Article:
Small Business Entrepreneurs Share Insights On Creativity, Leadership

by Kim Souza ([email protected]) 146 views 

Northwest Arkansas, a cradle of entrepreneurship, is well-versed on the importance of the small business community. The region helped birth three Fortune 500 companies that still call it home.

“Small businesses are critical to the success of Northwest Arkansas and the rest of the nation. If you don’t believe me listen to these stats,” Andy Wilson, operational leader at Cross Church said as he opened The Summit panel discussion in Rogers last week.

His stats were these:

• There are 28 million small businesses in the U.S.;
• 70% of all small businesses are owned by a single person;
• 57% of all workers are employed by small businesses;
• 44% of the U.S. payroll comes from small businesses;
• 77 million make up the small business workforce; and
• 60% to 80% of all new jobs are created by small businesses.

He asked three of the region’s small business entrepreneurs — Rick West, CEO of Field Agent; John Rausch, CEO of Rausch Coleman Homes; and Dr. John James, former CEO of Acumen Brands — to discuss leadership qualities, culture, and how they might reinvent the future.

“General Colin Powell said a good leader has to be able to simplify things, cut through the arguments and debate and ensure that everyone in the chain can understand the mission,” Wilson said.

West, joked that Field Agent is a company full of Millennials who don’t care about lengthy mission statements but simply want to understand why. He referenced a Ted Talk by Simon Sinek that his team at Field Agent was able to follow.

“We learned early on that if we could really understand why we are in business, people would follow the ‘why’ and not the ‘what’ we do,” West said. “We are a tech company at heart and we are changing the way data is gathered and used.”

James, the founder of Acumen Brands, spoke about the company’s biggest success story, Country Outfitters. He said it’s a joke to try and wrap up the leadership or mission in just a few words.

“It took us six years to get there. It’s about finding holes in the market and iterating to fill them. It started out pulling medical scrubs off of shelves and selling them online but we kept iterating until we hit upon the winner,” James said. “We are about trial and failure that’s our culture. We say if you’re not embarrassed by your beta version of your product then you probably launched too slow. We break things and move fast.

Rausch joked that breaking things and moving fast might work for tech companies but he doesn’t recommend it for homebuilders.

“We value our customers because we know the home they buy could be their largest purchase of their lives. Our mission is to build the best home we can for the value. That never wavers,” he said. “That message doesn’t start with me, it starts out in the field. Our organizational chart is inverted and I am on the bottom,” Rausch said.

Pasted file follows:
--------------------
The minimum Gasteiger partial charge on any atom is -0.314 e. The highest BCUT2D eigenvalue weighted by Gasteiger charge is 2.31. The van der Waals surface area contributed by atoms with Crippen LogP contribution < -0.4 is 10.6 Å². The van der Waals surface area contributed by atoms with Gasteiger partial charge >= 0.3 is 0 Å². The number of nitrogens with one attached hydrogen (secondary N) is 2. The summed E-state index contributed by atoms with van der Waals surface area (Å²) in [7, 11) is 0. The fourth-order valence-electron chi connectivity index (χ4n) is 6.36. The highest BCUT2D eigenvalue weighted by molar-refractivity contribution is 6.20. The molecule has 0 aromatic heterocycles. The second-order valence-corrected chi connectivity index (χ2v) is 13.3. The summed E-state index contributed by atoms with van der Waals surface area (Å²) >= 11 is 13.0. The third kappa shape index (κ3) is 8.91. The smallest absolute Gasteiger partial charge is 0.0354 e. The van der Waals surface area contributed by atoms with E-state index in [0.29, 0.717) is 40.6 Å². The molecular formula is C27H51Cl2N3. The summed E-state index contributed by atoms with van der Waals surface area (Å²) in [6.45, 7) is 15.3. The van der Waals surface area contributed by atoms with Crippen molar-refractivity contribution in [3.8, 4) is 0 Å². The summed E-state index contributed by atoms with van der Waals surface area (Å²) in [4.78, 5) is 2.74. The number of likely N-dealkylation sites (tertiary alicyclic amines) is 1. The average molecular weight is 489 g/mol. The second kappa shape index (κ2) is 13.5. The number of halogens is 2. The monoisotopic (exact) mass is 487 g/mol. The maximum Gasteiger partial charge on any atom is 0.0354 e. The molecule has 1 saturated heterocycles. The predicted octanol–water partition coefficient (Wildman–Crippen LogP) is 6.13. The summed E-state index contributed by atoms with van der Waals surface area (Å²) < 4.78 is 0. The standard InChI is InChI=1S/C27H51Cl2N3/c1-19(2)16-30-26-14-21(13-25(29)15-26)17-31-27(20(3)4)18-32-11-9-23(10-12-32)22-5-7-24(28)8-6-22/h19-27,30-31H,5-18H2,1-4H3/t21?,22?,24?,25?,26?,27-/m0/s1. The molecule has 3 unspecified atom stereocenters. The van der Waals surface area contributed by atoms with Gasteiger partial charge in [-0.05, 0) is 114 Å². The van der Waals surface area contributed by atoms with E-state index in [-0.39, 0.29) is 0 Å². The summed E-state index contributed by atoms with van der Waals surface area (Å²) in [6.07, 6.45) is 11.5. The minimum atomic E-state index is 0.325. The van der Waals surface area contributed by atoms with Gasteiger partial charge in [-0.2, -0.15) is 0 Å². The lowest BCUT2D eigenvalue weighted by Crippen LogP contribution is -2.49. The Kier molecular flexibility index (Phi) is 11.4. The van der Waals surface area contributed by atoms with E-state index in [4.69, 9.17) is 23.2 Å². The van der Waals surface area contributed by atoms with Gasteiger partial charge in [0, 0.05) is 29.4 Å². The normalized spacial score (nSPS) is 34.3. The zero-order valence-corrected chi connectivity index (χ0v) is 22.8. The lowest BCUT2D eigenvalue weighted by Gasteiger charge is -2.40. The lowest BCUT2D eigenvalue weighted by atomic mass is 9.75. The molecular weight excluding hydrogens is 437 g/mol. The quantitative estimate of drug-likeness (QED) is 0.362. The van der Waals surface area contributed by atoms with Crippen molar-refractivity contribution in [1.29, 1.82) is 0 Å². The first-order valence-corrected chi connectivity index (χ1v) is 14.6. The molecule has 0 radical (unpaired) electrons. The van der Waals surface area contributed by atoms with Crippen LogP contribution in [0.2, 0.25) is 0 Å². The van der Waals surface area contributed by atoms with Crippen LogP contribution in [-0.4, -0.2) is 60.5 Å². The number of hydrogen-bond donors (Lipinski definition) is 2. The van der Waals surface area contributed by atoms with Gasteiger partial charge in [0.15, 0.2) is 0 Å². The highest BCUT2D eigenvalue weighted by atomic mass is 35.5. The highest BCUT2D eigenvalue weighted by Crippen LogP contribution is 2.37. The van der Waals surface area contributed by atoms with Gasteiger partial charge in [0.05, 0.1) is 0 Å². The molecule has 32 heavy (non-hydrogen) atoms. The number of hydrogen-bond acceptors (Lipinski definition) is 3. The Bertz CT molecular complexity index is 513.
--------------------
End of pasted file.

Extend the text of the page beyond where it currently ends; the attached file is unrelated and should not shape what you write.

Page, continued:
Wilson asked the panel to think about what it is their employee base wants from them as leaders.

“Day in and day we can talk about details but what employees really want from me is to know where we are going and more importantly do I have the confidence to know that we can get there,” West said. “It sounds really simple – that’s it in a nutshell.”

Rausch said for him it’s about providing clarity (transparency) and empowering employees to go for it when there are constant changes happening in their industry. Wilson added that without transparency from the top, barriers can build below that can render a company ineffective. James agreed, saying his employees seek out a confidence and assuredness from the leadership.

“You may have to fake it ‘til you make it, but leaders have to exude confidence,” James added.

Wilson asked the panel to talk about how they might reinvent the future at their respective companies citing a quote from “Good to Great” author Jim Collins in that the future can’t be predicted but it can be created.

James recalled a time in Acumen’s past when they were looking for what turned out to be the Country Outfitter success story. He said they were moving quickly and failing fast, but when they saw a ray of light the whole team rallied around it. He said it doesn’t take long for consumers to tell you what they think. But it’s critical to listen and adjust quickly.

West said at Field Agent the important aspect is to stay between the rails because the data world is vast. He said the way Field Agent is recreating the future is not by coloring the data differently or analyzing it with a story. He said Field Agent seeks to find solutions to problems or questions that exist. That means staying focused on the questions and finding solutions through crowd sourcing. It doesn’t start at the top, but it builds from the bottom.

James said creating a culture where thinkers are not afraid to fail is the best to keep creativity alive within a company.

“We started out great at Acumen but we lost some of that when raised a little money. It took some time to get back to the mindset,” he said.

Rausch said creativity thrives in areas of necessity and that’s seldom at the top of any organization.

“For us, our best ideas come from the field and things we see in the industry. A leader has to be willing to listen and try the ideas of others. … They also need to surround themselves with experts and mentors that will be honest and provide crucial feedback even when you don’t want to hear it,” Rausch said.

The entire panel agreed that customers can’t be discounted in the creativity and innovation equation and businesses of all sizes have to listen to what customers want and exceed those expectations whenever possible.